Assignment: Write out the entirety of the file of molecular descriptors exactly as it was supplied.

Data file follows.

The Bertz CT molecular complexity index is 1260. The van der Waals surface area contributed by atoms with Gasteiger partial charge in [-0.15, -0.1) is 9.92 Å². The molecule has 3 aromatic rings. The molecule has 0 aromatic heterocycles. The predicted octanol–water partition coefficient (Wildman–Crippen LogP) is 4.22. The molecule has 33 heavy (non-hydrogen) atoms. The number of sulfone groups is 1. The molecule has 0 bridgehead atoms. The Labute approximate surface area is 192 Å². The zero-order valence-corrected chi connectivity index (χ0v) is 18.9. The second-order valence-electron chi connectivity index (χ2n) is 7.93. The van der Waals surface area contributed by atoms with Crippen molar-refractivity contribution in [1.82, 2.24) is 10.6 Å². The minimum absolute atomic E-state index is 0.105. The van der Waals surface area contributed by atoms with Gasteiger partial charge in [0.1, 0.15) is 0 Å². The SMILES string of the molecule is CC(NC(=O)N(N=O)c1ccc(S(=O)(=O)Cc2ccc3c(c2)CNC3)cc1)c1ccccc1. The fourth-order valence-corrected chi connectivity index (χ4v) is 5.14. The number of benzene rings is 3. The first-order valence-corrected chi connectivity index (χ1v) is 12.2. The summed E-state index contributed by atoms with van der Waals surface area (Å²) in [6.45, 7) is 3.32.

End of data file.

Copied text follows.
The Bertz CT molecular complexity index is 1260. The van der Waals surface area contributed by atoms with Gasteiger partial charge in [-0.15, -0.1) is 9.92 Å². The molecule has 3 aromatic rings. The molecule has 0 aromatic heterocycles. The predicted octanol–water partition coefficient (Wildman–Crippen LogP) is 4.22. The molecule has 33 heavy (non-hydrogen) atoms. The number of sulfone groups is 1. The molecule has 0 bridgehead atoms. The Labute approximate surface area is 192 Å². The zero-order valence-corrected chi connectivity index (χ0v) is 18.9. The second-order valence-electron chi connectivity index (χ2n) is 7.93. The van der Waals surface area contributed by atoms with Crippen molar-refractivity contribution in [1.82, 2.24) is 10.6 Å². The minimum absolute atomic E-state index is 0.105. The van der Waals surface area contributed by atoms with Gasteiger partial charge in [0.1, 0.15) is 0 Å². The SMILES string of the molecule is CC(NC(=O)N(N=O)c1ccc(S(=O)(=O)Cc2ccc3c(c2)CNC3)cc1)c1ccccc1. The fourth-order valence-corrected chi connectivity index (χ4v) is 5.14. The number of benzene rings is 3. The first-order valence-corrected chi connectivity index (χ1v) is 12.2. The summed E-state index contributed by atoms with van der Waals surface area (Å²) in [6.45, 7) is 3.32.